The connection forged between Dal-shik being a dreadlock sporting reggae fanatic and him being unclean is demeaning and has dangerous implications. Dal-shik’s cultural appropriation automatically takes away the humour in every scene he is in, which is unfortunate as his enemies-to-lovers storyline with Saet-byul’s friend Hwang Geum-bi (Seo Ye-hwa) has potential.

Even without the problematic points of humour, the plot so far has been slow and without progress. Though the drama is now halfway done, the plot thus far has consisted of a formula of Yeon-joo being jealous of or misunderstanding Dae-hyun and Saet-byul, and Dae-hyun trying to make it up to her. For example, Yeon-joo catches Dae-hyun giving Saet-byul a piggy-back ride, and is rightfully unhappy as she knows Saet-byul likes her boyfriend. However, the cycle of Dae-hyun trying to explain himself and the situation to Yeon-joo while setting boundaries with Saet-byul drags on. It feels this way especially because Dae-hyun piggy-backs Saet-byul again, and a similar cycle ensues. In episode eight, the latest episode to air, Saet-byul ends up staying with Dae-hyun and his family and it seems to be a perfect set-up for yet another misunderstanding.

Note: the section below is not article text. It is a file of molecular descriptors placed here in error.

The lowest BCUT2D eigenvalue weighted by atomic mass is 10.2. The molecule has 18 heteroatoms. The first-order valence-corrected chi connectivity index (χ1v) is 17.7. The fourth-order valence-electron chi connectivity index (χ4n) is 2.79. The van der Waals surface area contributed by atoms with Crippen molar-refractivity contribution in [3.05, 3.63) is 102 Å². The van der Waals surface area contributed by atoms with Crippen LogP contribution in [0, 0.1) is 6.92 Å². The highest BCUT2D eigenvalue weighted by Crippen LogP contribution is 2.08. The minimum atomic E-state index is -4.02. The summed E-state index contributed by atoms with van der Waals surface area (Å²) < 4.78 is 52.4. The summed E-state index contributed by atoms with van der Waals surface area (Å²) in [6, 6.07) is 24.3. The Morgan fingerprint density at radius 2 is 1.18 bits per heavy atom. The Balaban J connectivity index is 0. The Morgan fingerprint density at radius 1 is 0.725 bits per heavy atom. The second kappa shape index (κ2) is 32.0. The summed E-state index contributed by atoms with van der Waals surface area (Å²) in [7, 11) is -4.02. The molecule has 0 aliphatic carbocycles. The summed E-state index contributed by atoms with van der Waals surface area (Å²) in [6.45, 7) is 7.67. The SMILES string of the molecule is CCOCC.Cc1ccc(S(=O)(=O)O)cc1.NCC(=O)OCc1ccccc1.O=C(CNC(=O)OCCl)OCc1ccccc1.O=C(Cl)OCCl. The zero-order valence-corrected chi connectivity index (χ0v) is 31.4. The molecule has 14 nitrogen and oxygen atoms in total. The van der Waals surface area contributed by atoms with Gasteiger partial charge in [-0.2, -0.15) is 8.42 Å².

So far, this ongoing cycle has hindered the romance between Dae-hyun and Saet-byul. Dae-hyun, especially, is frustrating as he has yet to act on the fact that Yeon-joo has lied to him and treated him unfairly at times. He swallows his pride and faults himself all the time. With Dae-hyun being so hung up on Yeon-joo, the pace of the progression between him and Saet-byul has been frustratingly slow. Even without Yeon-joo, however, Dae-hyun does not seem to harbour any romantic feelings for Saet-byul yet. Though Dae-hyun does go out of his way to help Saet-byul, their moments together are always missing a spark.

Saet-byul is also not exempt from this frustration. Her crush on Dae-hyun, though intimidatingly strong at first, has fizzled and has taken a back seat to the problems in her personal life. Fortunately, her story has not been as repetitive as Dae-hyun’s. The first half of the drama has established that her first impression as a cigarette-smoking violent bully is to be forgotten. She is actually just a young hard-working woman who has been wronged by the world time and time again. She is often occupied by the antics of her selfish younger sister and is even scammed out of her apartment, which did lead to some bonding moments between her and Dae-hyun.

However, the scenes between the two leads are often the most lacklustre; even if there is supposed to be a gradual build-up of feelings, there should have been some progress by now. The latest episodes seem to have laid the groundwork for Dae-hyun to finally lose his patience with Yeon-joo, and hopefully it indicates that the relationship between Dae-hyun and Saet-byul will start to pick up its pace.

Backstreet Rookie, halfway through its run, has issues with its humour and is bland in romance. Though the problematic comedic reliefs probably will not change, there is some hope that the romance will pick up and make the latter half of the drama a better watch than before.

(Naver. Images via SBS)